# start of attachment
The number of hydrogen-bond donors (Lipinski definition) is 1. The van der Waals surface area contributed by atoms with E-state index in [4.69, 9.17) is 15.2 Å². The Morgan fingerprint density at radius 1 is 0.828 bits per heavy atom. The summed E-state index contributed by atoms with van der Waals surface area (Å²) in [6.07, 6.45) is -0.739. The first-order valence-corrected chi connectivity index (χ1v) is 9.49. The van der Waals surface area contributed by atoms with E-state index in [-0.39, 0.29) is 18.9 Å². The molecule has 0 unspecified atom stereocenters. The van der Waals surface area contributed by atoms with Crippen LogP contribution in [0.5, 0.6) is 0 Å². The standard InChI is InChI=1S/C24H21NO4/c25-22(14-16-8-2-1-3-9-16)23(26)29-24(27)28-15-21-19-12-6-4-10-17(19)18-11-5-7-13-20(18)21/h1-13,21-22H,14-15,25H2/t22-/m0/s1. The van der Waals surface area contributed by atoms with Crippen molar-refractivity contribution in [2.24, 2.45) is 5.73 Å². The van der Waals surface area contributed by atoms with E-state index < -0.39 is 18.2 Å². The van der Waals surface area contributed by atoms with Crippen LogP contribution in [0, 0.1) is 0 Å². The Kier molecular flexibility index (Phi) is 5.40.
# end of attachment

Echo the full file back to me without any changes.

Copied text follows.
The number of hydrogen-bond donors (Lipinski definition) is 1. The van der Waals surface area contributed by atoms with E-state index in [4.69, 9.17) is 15.2 Å². The Morgan fingerprint density at radius 1 is 0.828 bits per heavy atom. The summed E-state index contributed by atoms with van der Waals surface area (Å²) in [6.07, 6.45) is -0.739. The first-order valence-corrected chi connectivity index (χ1v) is 9.49. The van der Waals surface area contributed by atoms with E-state index in [-0.39, 0.29) is 18.9 Å². The molecule has 0 unspecified atom stereocenters. The van der Waals surface area contributed by atoms with Crippen LogP contribution in [0.5, 0.6) is 0 Å². The standard InChI is InChI=1S/C24H21NO4/c25-22(14-16-8-2-1-3-9-16)23(26)29-24(27)28-15-21-19-12-6-4-10-17(19)18-11-5-7-13-20(18)21/h1-13,21-22H,14-15,25H2/t22-/m0/s1. The van der Waals surface area contributed by atoms with Crippen molar-refractivity contribution in [2.24, 2.45) is 5.73 Å². The van der Waals surface area contributed by atoms with E-state index < -0.39 is 18.2 Å². The van der Waals surface area contributed by atoms with Crippen LogP contribution in [0, 0.1) is 0 Å². The Kier molecular flexibility index (Phi) is 5.40.